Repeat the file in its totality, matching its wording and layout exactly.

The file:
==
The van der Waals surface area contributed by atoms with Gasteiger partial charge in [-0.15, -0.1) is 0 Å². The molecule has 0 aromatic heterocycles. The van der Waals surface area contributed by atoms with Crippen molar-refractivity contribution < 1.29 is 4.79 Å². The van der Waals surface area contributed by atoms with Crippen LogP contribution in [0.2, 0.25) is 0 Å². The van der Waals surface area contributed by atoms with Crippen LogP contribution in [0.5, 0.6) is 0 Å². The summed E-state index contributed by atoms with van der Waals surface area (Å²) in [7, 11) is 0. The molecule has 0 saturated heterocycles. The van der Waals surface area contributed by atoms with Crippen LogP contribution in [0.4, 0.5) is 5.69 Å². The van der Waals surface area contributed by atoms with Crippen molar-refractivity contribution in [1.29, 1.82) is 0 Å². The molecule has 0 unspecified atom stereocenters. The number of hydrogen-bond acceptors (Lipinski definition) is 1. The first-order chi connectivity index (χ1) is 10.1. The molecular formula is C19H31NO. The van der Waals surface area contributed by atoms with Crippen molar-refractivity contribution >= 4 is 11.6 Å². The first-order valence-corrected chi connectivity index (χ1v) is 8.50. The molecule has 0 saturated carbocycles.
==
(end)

The van der Waals surface area contributed by atoms with Gasteiger partial charge in [-0.15, -0.1) is 0 Å². The molecule has 0 aromatic heterocycles. The van der Waals surface area contributed by atoms with Crippen molar-refractivity contribution < 1.29 is 4.79 Å². The van der Waals surface area contributed by atoms with Crippen LogP contribution in [0.2, 0.25) is 0 Å². The van der Waals surface area contributed by atoms with Crippen LogP contribution in [0.5, 0.6) is 0 Å². The summed E-state index contributed by atoms with van der Waals surface area (Å²) in [7, 11) is 0. The molecule has 0 saturated heterocycles. The van der Waals surface area contributed by atoms with Crippen LogP contribution in [0.4, 0.5) is 5.69 Å². The van der Waals surface area contributed by atoms with Crippen molar-refractivity contribution in [1.29, 1.82) is 0 Å². The molecule has 0 unspecified atom stereocenters. The number of hydrogen-bond acceptors (Lipinski definition) is 1. The first-order chi connectivity index (χ1) is 10.1. The molecular formula is C19H31NO. The van der Waals surface area contributed by atoms with Crippen molar-refractivity contribution >= 4 is 11.6 Å². The first-order valence-corrected chi connectivity index (χ1v) is 8.50. The molecule has 0 saturated carbocycles.